We’re not in the “frying makes everything better” camp, as we know that sometimes potatoes should be roasted and chicken should be grilled—but some foods take to a hot bath of oil more than others, and one of those foods is seafood.
Whether paired with a crunchy slaw in tacos or served whole to dig into with chopsticks (or fingers), fried fish is homey but exciting, unadorned but perfect as is. And fish isn’t the only seafood that shines after frying—soft shell crab, calamari, and shrimp can also benefit from a quick dip in batter and oil. Crabs, shrimp, and trout spend their lives submerged in water; to submerge them in oil is only natural. (Right?) Just serve them with something that will combat their richness, like a crispy collard slaw or a tart chile sauce, and crack open a beer—there’s no better summer meal.
Jose Garces’ Fish Tacos
Chef Steven Brown uses pumpernickel rolls for this “punk rock sandwich with a $25 cleaning bill;” but you could use any roll you like.
Get the recipe for Trout “Reuben” »
A crisp collard slaw and tangy tartar and cocktail sauces top pan-fried softshell crabs in this classic sandwich.
Get the recipe for Softshell Crab Sandwich with Collard Slaw »
The fish for these tacos fries up golden brown thanks to a bottle of dark beer in the batter.
This recipe for fresh, light fish tacos is great for a crowd; while you fry the fish, put your dining companions to work making the cabbage, pico de gallo, lime crema, and guacamole.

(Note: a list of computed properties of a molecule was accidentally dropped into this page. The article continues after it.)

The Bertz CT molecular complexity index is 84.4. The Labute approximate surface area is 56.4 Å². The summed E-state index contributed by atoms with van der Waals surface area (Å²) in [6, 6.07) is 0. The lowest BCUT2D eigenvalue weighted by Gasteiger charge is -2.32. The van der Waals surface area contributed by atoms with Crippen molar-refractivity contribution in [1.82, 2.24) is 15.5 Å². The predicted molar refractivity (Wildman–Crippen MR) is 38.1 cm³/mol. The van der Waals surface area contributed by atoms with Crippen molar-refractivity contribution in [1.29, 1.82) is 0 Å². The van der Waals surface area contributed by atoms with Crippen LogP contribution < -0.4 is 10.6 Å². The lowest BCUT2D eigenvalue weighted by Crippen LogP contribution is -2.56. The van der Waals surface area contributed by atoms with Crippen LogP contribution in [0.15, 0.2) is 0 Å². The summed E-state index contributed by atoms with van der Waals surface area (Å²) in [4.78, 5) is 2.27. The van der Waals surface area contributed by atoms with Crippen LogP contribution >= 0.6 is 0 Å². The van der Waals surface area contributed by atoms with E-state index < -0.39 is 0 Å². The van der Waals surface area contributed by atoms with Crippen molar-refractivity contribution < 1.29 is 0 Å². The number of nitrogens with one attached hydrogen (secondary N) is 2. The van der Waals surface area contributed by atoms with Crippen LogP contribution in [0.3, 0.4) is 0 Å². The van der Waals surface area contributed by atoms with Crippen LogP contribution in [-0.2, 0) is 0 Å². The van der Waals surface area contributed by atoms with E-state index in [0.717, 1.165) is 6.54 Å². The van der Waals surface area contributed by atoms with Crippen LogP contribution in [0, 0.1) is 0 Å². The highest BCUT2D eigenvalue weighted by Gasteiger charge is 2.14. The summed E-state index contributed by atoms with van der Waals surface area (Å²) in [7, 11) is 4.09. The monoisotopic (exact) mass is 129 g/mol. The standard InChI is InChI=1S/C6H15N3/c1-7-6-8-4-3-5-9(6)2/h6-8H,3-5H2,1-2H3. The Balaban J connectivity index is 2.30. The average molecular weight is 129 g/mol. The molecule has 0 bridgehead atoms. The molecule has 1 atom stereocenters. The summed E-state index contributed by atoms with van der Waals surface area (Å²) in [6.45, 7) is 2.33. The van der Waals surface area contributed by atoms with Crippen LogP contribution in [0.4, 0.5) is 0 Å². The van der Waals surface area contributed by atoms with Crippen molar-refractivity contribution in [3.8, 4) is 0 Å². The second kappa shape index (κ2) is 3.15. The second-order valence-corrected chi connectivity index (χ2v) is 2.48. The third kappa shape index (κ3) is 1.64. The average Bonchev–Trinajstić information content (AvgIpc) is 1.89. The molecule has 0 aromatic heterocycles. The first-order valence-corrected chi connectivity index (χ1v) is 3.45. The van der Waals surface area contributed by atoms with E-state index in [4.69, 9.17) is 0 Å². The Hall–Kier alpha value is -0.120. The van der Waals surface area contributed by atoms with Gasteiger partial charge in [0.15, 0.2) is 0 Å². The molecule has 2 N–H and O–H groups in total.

In Malaysia, this pan-fried fish dish is typically made with stingray filets, but any six to ten-inch whole fish will do.
Charred tomatoes and chiles add a deep smoky note to the salsa for these fresh fish tacos—either flounder or halibut works well.
Get the recipe for Fish Tacos with Roasted Tomato Salsa »
Fiery sriracha sauce and fresh herbs and cucumbers balance the richness of chef Tom Colicchio’s fried calamari sandwich.
Writer VK Sreelesh’s in-laws live in the south Indian state of Kerala, along the Malabar Coast, where people’s diets are heavily influenced by the area’s abundant supply of seafood. One of his favorite dishes is this fried bullseye fish, seasoned with turmeric and chile powder and fried in coconut oil. While small bullseye fish or sardines are traditionally used, salmon, shrimp, or snapper, as we’ve used here, also work.
Chef Jim Leiken of DBGB in New York City serves pesto-spiked mayonnaise as a dipping sauce for fried calamari, cauliflower, and chickpeas.
A popular snack along Senegal’s coast where seafood is plentiful, small fried hand pies are filled with a spicy herb and fish filling. Serve them with
Sosu Kaani, a spicy Senegalese sauce of chiles and tomato.
This recipe was given to us by Lonnee Hamilton, who recommends spooning some bacon grease into the frying oil to give the fish a smokier flavor.
A thin batter of salt cod, garlic, and onions is shallow-fried to make fine, crisp chips.
These crisp-edged fritters get their earthy flavor from chickpea flour.
Get the recipe for Shrimp Fritters (Tortillitas de Camarones) »
Deep-frying seafood in a good-quality extra-virgin olive oil imparts fruity, peppery flavors and creates an incredibly delicate crust.
A tangy cabbage slaw and a drizzle of remoulade accompany these luscious sandwiches.
Cheng Lee Chin-o makes a number of stuffings for milkfish, her favorite fish. Sometimes she smears garlic on the filets before tying them together with dried sea grass; other times, she’ll stuff them with a paste made from some of the fish’s innards. For this recipe, she used just the liver.
Fried fish with a brown butter sauce and almonds is a French classic, and one of the most popular dishes at the beloved New Orleans restaurant Galatoire’s.
Salt cod does double duty in this fritter topped with piquant cod salsa.